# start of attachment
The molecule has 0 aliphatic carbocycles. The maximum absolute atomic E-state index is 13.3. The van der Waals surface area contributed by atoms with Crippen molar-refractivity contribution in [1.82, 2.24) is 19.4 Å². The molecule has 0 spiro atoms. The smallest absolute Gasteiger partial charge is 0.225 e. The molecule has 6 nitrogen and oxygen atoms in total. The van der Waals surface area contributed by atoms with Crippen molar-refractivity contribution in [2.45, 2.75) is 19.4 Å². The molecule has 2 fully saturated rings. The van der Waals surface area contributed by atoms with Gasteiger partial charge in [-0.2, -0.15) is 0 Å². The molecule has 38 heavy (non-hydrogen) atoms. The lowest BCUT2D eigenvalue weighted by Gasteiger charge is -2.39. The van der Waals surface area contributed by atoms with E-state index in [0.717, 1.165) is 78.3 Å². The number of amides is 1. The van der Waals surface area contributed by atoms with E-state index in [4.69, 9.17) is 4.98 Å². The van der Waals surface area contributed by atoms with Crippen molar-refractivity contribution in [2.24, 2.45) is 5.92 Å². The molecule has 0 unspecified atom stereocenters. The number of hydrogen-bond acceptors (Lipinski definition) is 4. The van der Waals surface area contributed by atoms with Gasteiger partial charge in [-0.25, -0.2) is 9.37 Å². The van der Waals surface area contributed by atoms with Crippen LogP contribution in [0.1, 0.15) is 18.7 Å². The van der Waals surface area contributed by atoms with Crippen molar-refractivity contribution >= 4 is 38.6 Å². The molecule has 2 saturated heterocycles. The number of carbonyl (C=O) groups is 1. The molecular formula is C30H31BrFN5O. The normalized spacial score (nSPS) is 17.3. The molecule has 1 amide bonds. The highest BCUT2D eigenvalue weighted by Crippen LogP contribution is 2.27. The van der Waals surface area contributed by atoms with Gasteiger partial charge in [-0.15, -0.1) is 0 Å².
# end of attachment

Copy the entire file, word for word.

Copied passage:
The molecule has 0 aliphatic carbocycles. The maximum absolute atomic E-state index is 13.3. The van der Waals surface area contributed by atoms with Crippen molar-refractivity contribution in [1.82, 2.24) is 19.4 Å². The molecule has 0 spiro atoms. The smallest absolute Gasteiger partial charge is 0.225 e. The molecule has 6 nitrogen and oxygen atoms in total. The van der Waals surface area contributed by atoms with Crippen molar-refractivity contribution in [2.45, 2.75) is 19.4 Å². The molecule has 2 fully saturated rings. The van der Waals surface area contributed by atoms with Gasteiger partial charge in [-0.2, -0.15) is 0 Å². The molecule has 38 heavy (non-hydrogen) atoms. The lowest BCUT2D eigenvalue weighted by Gasteiger charge is -2.39. The van der Waals surface area contributed by atoms with E-state index in [0.717, 1.165) is 78.3 Å². The number of amides is 1. The van der Waals surface area contributed by atoms with E-state index in [4.69, 9.17) is 4.98 Å². The van der Waals surface area contributed by atoms with Crippen molar-refractivity contribution in [2.24, 2.45) is 5.92 Å². The molecule has 0 unspecified atom stereocenters. The number of hydrogen-bond acceptors (Lipinski definition) is 4. The van der Waals surface area contributed by atoms with Gasteiger partial charge in [-0.25, -0.2) is 9.37 Å². The van der Waals surface area contributed by atoms with Crippen LogP contribution in [0.1, 0.15) is 18.7 Å². The van der Waals surface area contributed by atoms with Crippen molar-refractivity contribution >= 4 is 38.6 Å². The molecule has 2 saturated heterocycles. The number of carbonyl (C=O) groups is 1. The molecular formula is C30H31BrFN5O. The normalized spacial score (nSPS) is 17.3. The molecule has 1 amide bonds. The highest BCUT2D eigenvalue weighted by Crippen LogP contribution is 2.27. The van der Waals surface area contributed by atoms with Gasteiger partial charge in [-0.15, -0.1) is 0 Å².